In today’s Congressional Corner, New York representative Paul Tonko tells WAMC’s Alan Chartock that funding for SNAP benefits should be restored.

As the Farm Bill moves through the Senate Agriculture Committee and eventually on to the full Senate, New York U.S. Senator Kirsten Gillibrand leads one-third of the Senate in calling for the protection of critical food assistance, urging her colleagues not to balance the budget deficit by cutting food stamps. 

The Farm Bill under consideration would slash $4.1 billion in food stamps funding over the next decade. Government statistics show that half of food stamp beneficiaries are children.

Billy Brown, flickr

The Massachusetts Attorney General’s office is now encouraging legal organizations across the commonwealth in a food drive that aims to restock the state’s food banks at a time where donations are needed the most.

From now until May 10th, bar associations, district attorney’s offices, and other legal organizations across Massachusetts are collecting food and monetary donations as part of the 2013 Legal Food Frenzy. The statewide food donation drive is now entering its fourth year. The program is spearheaded by Massachusetts Attorney General Martha Coakley.

Each Passover season for the past twenty one years, the Jewish residents of our region's group homes for developmentally disabled adults have been coming to our synagogue for a model Seder, or Passover meal, prior to the holiday.  Our volunteers spend a long Sunday afternoon cooking, setting up our social hall, and serving between twenty five and thirty people and their overworked, underpaid aides.  Over the years I have learned that some of the residents have families who look after them, yet some of them were abandoned by loved ones or forgotten in the family shuffles caused by aging, physical distance and death years ago.  Their disabilities are a spectrum of severity, a variety of developmental delays, neuro-motor and communication disorders.  From what their helpers tell me, our Seder is one of the highlights of their year.  We welcome everyone as they come through the door. We play music and sing, we tell the story of the ancient Israelites' liberation from Egypt, we eat a nice meal together and we have fun. We are a noisy bunch performing a boisterous narrative about redemption for people whose voices, literally and symbolically, are imprisoned or extinguished.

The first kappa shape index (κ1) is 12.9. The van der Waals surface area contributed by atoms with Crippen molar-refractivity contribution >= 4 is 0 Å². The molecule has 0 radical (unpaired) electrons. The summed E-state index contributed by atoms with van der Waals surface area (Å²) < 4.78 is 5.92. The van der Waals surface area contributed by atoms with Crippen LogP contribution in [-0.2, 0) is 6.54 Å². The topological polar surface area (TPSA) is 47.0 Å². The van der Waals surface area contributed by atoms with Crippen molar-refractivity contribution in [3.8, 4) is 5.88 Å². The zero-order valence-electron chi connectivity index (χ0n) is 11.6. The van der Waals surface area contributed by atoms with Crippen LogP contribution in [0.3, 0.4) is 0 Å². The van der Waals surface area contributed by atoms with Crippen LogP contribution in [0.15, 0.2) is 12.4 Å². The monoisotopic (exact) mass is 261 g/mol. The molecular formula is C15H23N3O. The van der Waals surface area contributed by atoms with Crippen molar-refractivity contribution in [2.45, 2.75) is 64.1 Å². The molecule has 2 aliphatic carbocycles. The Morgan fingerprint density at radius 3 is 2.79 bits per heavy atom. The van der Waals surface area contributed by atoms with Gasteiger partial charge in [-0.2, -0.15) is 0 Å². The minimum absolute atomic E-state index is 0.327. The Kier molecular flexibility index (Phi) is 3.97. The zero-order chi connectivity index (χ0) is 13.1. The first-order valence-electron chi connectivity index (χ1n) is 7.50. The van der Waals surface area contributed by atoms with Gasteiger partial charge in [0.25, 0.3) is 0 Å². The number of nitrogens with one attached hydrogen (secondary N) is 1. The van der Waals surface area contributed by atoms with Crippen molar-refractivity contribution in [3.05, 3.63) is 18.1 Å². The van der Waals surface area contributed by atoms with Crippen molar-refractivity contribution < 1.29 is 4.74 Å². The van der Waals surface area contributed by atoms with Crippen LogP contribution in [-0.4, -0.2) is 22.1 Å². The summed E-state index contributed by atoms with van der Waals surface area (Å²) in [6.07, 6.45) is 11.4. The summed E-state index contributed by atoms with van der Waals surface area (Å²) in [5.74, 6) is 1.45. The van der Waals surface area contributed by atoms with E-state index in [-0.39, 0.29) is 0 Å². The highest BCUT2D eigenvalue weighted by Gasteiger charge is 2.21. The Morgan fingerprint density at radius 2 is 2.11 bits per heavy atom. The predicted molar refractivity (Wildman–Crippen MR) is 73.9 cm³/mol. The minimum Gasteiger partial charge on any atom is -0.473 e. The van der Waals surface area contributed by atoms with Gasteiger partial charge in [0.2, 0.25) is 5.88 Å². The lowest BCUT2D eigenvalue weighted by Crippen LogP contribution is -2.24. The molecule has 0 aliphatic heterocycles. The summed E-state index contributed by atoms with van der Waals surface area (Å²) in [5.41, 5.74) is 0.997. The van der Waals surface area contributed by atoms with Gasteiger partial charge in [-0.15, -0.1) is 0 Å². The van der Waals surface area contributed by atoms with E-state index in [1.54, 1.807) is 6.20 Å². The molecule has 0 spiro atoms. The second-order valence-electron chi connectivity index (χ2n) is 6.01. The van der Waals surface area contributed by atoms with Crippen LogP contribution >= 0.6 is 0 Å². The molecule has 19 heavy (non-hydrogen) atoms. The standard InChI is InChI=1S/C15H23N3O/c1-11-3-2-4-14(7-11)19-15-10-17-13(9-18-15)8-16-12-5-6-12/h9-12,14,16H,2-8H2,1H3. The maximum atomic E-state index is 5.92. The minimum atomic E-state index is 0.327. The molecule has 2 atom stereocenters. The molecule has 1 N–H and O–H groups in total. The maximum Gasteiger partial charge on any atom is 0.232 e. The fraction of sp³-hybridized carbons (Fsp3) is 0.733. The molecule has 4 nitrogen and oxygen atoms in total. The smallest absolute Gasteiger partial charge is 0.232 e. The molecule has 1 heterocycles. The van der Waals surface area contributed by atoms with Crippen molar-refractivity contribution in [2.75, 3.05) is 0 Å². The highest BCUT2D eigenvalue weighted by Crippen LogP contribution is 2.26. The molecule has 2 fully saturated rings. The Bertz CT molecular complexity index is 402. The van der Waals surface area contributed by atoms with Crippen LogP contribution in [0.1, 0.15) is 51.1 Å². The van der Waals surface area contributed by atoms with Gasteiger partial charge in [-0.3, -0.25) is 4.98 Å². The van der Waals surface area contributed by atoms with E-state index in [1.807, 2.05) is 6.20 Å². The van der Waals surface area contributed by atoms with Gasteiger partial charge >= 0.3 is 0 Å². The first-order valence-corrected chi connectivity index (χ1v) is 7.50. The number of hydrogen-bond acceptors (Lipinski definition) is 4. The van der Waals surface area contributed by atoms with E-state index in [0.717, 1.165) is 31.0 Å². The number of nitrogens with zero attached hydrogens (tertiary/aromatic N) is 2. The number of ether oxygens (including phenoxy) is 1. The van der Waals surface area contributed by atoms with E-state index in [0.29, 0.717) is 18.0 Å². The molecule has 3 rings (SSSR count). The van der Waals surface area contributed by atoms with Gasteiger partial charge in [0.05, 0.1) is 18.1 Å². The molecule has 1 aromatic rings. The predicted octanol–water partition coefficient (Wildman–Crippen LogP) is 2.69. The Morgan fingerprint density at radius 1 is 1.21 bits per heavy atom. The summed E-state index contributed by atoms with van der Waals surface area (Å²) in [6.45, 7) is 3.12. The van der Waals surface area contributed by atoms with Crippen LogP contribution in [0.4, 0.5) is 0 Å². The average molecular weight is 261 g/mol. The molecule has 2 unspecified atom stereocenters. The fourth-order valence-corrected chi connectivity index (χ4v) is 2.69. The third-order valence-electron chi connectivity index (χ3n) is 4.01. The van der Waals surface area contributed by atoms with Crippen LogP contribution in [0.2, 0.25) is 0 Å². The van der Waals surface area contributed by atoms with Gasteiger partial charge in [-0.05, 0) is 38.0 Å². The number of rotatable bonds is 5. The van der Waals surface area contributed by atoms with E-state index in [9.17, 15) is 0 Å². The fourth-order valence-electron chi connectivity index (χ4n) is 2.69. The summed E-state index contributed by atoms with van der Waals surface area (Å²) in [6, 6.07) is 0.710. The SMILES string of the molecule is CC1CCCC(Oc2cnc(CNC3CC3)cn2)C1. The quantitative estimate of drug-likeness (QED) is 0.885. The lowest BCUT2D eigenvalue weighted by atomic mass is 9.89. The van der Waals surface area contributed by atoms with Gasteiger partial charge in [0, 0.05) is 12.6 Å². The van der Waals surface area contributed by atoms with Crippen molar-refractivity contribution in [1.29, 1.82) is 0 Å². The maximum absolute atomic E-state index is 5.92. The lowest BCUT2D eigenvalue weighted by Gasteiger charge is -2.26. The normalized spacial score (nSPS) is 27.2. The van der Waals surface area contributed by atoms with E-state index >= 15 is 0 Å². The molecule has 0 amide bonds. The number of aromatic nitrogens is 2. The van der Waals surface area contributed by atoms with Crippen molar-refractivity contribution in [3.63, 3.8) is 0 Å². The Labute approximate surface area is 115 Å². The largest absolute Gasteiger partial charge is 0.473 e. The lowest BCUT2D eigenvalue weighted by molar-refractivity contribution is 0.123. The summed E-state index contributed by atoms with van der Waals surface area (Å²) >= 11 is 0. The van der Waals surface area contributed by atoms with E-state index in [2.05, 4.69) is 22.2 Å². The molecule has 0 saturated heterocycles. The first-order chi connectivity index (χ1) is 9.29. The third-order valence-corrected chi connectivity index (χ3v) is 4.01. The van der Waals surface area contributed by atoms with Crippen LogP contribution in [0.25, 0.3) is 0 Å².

This year is the third annual Capital Region CANstruction event and involves 10 teams challenged with building structures that would fit the Capital Region Canstruction 2013 theme of “Can You Imagine?”

Emergency Food Programs continue to struggle during a recession to feed a growing number of hungry people in our region. Activists says a new study of hunger in New York State shows that emergency food programs can ever be a substitute for increased government action to end the growing problem of hunger.

Mark Dunlea, Executive Director of the Hunger Action Network in NYS, says instead of dealing with emergencies, food pantries and soup kitchens over the last 30 years have been forced by government inaction to evolve into supplemental sources of food for households who need assistance on an ongoing basis.